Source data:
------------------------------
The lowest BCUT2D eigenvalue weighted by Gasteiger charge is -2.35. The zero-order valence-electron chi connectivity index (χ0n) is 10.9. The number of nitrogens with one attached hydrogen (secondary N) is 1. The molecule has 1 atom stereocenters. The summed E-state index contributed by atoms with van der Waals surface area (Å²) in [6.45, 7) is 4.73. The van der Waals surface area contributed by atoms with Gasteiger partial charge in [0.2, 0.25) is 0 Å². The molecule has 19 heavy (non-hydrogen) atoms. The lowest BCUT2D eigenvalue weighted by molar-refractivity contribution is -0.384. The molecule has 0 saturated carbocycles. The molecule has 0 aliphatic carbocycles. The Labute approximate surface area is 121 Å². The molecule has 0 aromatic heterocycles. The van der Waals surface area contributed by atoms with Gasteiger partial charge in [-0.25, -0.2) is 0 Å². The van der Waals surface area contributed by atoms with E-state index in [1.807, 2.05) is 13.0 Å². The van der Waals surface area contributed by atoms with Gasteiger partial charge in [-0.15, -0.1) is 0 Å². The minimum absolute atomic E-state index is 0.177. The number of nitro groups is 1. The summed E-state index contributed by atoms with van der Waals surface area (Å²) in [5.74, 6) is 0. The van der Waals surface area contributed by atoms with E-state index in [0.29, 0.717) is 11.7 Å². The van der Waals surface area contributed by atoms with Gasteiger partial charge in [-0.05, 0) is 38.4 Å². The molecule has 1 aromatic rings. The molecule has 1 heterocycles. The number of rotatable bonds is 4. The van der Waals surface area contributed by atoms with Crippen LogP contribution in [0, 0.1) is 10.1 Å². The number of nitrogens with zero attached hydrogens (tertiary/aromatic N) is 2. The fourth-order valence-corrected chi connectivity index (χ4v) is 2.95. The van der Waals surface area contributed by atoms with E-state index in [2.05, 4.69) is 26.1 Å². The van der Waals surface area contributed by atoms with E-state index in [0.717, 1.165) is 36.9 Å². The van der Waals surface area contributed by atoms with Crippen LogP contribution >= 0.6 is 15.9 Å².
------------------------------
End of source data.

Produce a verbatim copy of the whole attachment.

The lowest BCUT2D eigenvalue weighted by Gasteiger charge is -2.35. The zero-order valence-electron chi connectivity index (χ0n) is 10.9. The number of nitrogens with one attached hydrogen (secondary N) is 1. The molecule has 1 atom stereocenters. The summed E-state index contributed by atoms with van der Waals surface area (Å²) in [6.45, 7) is 4.73. The van der Waals surface area contributed by atoms with Gasteiger partial charge in [0.2, 0.25) is 0 Å². The molecule has 19 heavy (non-hydrogen) atoms. The lowest BCUT2D eigenvalue weighted by molar-refractivity contribution is -0.384. The molecule has 0 saturated carbocycles. The molecule has 0 aliphatic carbocycles. The Labute approximate surface area is 121 Å². The molecule has 0 aromatic heterocycles. The van der Waals surface area contributed by atoms with Gasteiger partial charge in [-0.25, -0.2) is 0 Å². The van der Waals surface area contributed by atoms with E-state index in [1.807, 2.05) is 13.0 Å². The van der Waals surface area contributed by atoms with Gasteiger partial charge in [-0.15, -0.1) is 0 Å². The minimum absolute atomic E-state index is 0.177. The number of nitro groups is 1. The summed E-state index contributed by atoms with van der Waals surface area (Å²) in [5.74, 6) is 0. The van der Waals surface area contributed by atoms with E-state index in [0.29, 0.717) is 11.7 Å². The van der Waals surface area contributed by atoms with Gasteiger partial charge in [-0.05, 0) is 38.4 Å². The molecule has 1 aromatic rings. The molecule has 1 heterocycles. The number of rotatable bonds is 4. The van der Waals surface area contributed by atoms with Crippen LogP contribution in [0, 0.1) is 10.1 Å². The number of nitrogens with zero attached hydrogens (tertiary/aromatic N) is 2. The fourth-order valence-corrected chi connectivity index (χ4v) is 2.95. The van der Waals surface area contributed by atoms with E-state index in [2.05, 4.69) is 26.1 Å². The van der Waals surface area contributed by atoms with E-state index in [0.717, 1.165) is 36.9 Å². The van der Waals surface area contributed by atoms with Crippen LogP contribution >= 0.6 is 15.9 Å².